West Side Story brought together the creative talents of some of the finest artistic minds on Broadway, including Jerome Robbins, Leonard Bernstein, Arthur Laurents and Stephen Sondheim. It would be a reimagining of the American book musical featuring a contemporary American story and setting, a dynamic orchestral score, insightful, multilayered lyrics and choreography that would redefine and reinvigorate musical theatre. But West Side Story was a musical that was slow in getting off the ground as it ran into various roadblocks, including creative/artistic concerns, a lack of investors and general doubts concerning its viability.
The First Five Years
In 1947, Robbins, Laurents and Bernstein began collaborating on a musical based on Romeo and Juliet. Set in modern day Manhattan, the project was called East Side Story and it focused on a Jewish girl who had survived Nazi Germany and emigrated from Israel, an Irish-Catholic boy who was born in the U.S. and their forbidden love. The opposing gangs were the Jets (Catholics) and the Emeralds (Jews). The musical, which was set during Easter and Passover, was to explore anti-Semitism
Robbins and Laurents saw it as a lyrical theatre piece while Bernstein pushed for an operatic score. This was Laurents first chance to write the book for a Broadway musical and he got to work quickly. When the three read Laurents’ draft of the libretto, they realized that they were rehashing themes that had been overdone on Broadway and they abandoned the project and went onto other things.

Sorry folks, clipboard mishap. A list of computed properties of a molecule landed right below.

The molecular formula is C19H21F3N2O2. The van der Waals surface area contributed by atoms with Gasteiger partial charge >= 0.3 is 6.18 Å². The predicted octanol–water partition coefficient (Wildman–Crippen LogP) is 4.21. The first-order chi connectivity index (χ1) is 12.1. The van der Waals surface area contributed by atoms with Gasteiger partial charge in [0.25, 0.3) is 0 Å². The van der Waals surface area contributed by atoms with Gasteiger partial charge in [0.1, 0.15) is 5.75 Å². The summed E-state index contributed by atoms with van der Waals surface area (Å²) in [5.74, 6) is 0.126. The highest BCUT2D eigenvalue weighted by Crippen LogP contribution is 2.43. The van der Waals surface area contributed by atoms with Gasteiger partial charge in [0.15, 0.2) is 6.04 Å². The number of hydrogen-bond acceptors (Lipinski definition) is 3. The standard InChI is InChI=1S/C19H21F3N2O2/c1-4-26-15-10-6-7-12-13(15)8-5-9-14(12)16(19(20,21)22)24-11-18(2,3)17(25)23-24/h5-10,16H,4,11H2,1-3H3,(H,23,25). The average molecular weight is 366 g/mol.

Putting It Together
In 1955, the project resurfaced. Laurents and Bernstein were both in Hollywood working on different projects when they met. Gang violence and warfare had become headline news in the U.S. In California, Chicano gangs were clashing and while Laurents and Bernstein were discussing the phenomenon, they realized that the topic might be right for East Side Story. Laurents, who was much more familiar with New York, suggested that they focus on Puerto Rican and White youth and set the musical in the West Side of Manhattan. They contacted Robbins, who was now onboard with the reimaged East Side Story.
Bernstein felt that the score would be overwhelming and desired a lyricist. Laurents, who knew Sondheim professionally, contacted him to see if he’d like to write the lyrics. At first, Sondheim was resistant to the idea as he wanted to compose musical and not simply writer lyrics. But his close friend Oscar Hammerstein II convinced him that the project was a great opportunity and Sondheim joined the team.
By 1956, the book, music and lyrics had been created. But producers were not interested in a musical that they felt was much too dark and depressing. Cheryl Crawford had agreed to take on the project but when it became impossible to raise the needed funds, she left the show. With no backing and no one interested in raising money for the musical, West Side Story appeared to be doomed. The Sondheim contacted his friend Hal Prince.
Producer Hal Prince remembers West Side Story.
West Side Story might have never been done if it weren’t for theatre producer Hal Prince. Prince, who was at the start of what would be a magnificent career as a Broadway producer and director, read Laurents’ book and was interested in the new musical but unsure about it. Prince was then in Boston producing George Abbott’s New Girl in Town, which was in trouble. Abbott had mentored Prince and was a close confidant, so the young producer asked Abbott’s opinion of West Side Story. Abbott told him to turn it down, but Prince doubted his mentor’s advice. He contacted his business partner Robert Griffith and the two flew to New York to hear the score. Bernstein and Sondheim played and sang the musical numbers for the two men and with that West Side Story had found its producers.